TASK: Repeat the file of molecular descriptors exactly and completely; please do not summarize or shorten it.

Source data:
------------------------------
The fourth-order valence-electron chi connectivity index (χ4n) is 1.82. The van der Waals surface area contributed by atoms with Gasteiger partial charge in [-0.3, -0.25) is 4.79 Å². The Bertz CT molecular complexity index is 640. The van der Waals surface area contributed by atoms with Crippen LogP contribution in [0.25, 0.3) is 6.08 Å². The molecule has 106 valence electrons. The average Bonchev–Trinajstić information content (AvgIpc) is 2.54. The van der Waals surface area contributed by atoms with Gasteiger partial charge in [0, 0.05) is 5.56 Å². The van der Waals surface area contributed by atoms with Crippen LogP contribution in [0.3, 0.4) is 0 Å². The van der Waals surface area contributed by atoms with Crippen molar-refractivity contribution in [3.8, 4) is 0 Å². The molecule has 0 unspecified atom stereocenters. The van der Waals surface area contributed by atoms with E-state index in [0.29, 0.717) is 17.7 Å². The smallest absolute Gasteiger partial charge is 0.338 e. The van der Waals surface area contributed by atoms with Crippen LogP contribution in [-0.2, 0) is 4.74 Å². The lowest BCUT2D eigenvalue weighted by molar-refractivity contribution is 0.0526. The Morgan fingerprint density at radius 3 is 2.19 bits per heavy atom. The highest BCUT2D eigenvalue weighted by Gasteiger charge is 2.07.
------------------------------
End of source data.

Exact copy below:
The fourth-order valence-electron chi connectivity index (χ4n) is 1.82. The van der Waals surface area contributed by atoms with Gasteiger partial charge in [-0.3, -0.25) is 4.79 Å². The Bertz CT molecular complexity index is 640. The van der Waals surface area contributed by atoms with Crippen LogP contribution in [0.25, 0.3) is 6.08 Å². The molecule has 106 valence electrons. The average Bonchev–Trinajstić information content (AvgIpc) is 2.54. The van der Waals surface area contributed by atoms with Gasteiger partial charge in [0, 0.05) is 5.56 Å². The van der Waals surface area contributed by atoms with Crippen LogP contribution in [0.3, 0.4) is 0 Å². The van der Waals surface area contributed by atoms with Crippen molar-refractivity contribution in [3.8, 4) is 0 Å². The molecule has 0 unspecified atom stereocenters. The van der Waals surface area contributed by atoms with E-state index in [0.29, 0.717) is 17.7 Å². The smallest absolute Gasteiger partial charge is 0.338 e. The van der Waals surface area contributed by atoms with Crippen LogP contribution in [-0.2, 0) is 4.74 Å². The lowest BCUT2D eigenvalue weighted by molar-refractivity contribution is 0.0526. The Morgan fingerprint density at radius 3 is 2.19 bits per heavy atom. The highest BCUT2D eigenvalue weighted by Gasteiger charge is 2.07.